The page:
During my mom's 10+ year battle with Alzheimer's my family had what I called "defining moments". Those moments that just changed you. I am sure my mom had many of those but she kept them to herself. I imagine the first one was when she first realized something was wrong but chose to keep it to herself and try to hide it. Can you imagine living with that burden every day? Another one was when she began to lose a sense of herself and she wrote "I am Marilyn Hornback" over and over on a piece of paper and stuck it in her desk drawer at work. And yet another moment I imagine is when she looked at her family surrounding her and realized she didn't know who they where and why she was with them.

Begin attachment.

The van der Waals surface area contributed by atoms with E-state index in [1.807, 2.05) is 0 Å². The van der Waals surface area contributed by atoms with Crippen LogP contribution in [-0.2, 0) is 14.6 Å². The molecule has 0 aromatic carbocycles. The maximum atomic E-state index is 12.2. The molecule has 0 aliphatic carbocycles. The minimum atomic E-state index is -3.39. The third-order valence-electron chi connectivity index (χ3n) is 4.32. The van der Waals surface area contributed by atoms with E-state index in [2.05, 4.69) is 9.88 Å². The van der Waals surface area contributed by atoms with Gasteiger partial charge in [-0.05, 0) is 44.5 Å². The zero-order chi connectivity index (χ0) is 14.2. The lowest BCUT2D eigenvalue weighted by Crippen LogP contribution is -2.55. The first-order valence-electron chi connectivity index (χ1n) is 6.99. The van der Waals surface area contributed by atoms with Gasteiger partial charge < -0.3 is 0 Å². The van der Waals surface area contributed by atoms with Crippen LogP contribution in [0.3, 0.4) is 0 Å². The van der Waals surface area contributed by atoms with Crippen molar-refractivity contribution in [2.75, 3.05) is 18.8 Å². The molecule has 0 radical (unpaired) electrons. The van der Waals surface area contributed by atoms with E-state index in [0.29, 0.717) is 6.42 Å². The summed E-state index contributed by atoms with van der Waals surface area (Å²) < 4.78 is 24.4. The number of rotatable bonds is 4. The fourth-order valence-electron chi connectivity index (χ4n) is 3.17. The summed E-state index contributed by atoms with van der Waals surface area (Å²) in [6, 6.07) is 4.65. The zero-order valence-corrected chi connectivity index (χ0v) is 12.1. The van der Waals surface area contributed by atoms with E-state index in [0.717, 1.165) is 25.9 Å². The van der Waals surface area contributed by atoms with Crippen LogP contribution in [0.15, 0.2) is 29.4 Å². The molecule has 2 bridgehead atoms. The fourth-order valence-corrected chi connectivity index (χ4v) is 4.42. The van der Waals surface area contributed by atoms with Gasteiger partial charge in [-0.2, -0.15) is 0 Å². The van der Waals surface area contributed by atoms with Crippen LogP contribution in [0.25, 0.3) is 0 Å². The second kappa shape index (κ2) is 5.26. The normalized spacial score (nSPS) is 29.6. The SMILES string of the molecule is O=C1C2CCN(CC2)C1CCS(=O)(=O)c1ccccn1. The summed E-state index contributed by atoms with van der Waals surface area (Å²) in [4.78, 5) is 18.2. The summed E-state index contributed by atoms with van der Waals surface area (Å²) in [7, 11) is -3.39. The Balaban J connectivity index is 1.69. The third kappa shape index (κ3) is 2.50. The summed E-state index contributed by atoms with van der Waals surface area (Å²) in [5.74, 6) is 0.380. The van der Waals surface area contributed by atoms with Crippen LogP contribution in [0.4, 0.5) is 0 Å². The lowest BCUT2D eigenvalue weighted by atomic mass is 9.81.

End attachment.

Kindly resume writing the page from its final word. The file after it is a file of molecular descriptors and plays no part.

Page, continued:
For me the most profound defining moment was when I went home for a weekend visit. Mom had been struggling and my brother and I took turns going home on the weekend to help out. I pulled in the driveway and my mom came to the door to greet me with a huge smile and great big hug. For just a moment things seemed "normal" and I wanted to stay in that moment forever. But the moment quickly passed and I found myself sitting on the couch talking to my parents about what my kids had been up to and how our lives were going. About 10 minutes into the conversation, my mom looked at me and said, "Oh, you have kids. How many do you have?". That was my defining moment. The moment my heart broke into a million pieces and would never be the same. You see my mom's entire world revolved around kids. She has been a speech pathologist in several school systems and at Murray State where she worked with handicapped children. Later in her career she had been the Director of a Head Start in the Western Ky area. Kids were her life, especially those with disabilities or were disadvantaged. When I had my kids, she and my dad dropped what they were doing and drove the 2 hours to Nashville. They were literally the first people to hold all 3 of my kids after they were born (outside of the docs, my husband and I). She stayed with me after the twins were born and would change and rock one while I fed the other. Her face lit up when all three learned to say "Mimi". All of that was forgotten. She didn't remember any of it. As I processed through that I wondered if she even knew who I was. That was my most heartbreaking and gut wrenching "defining moment".
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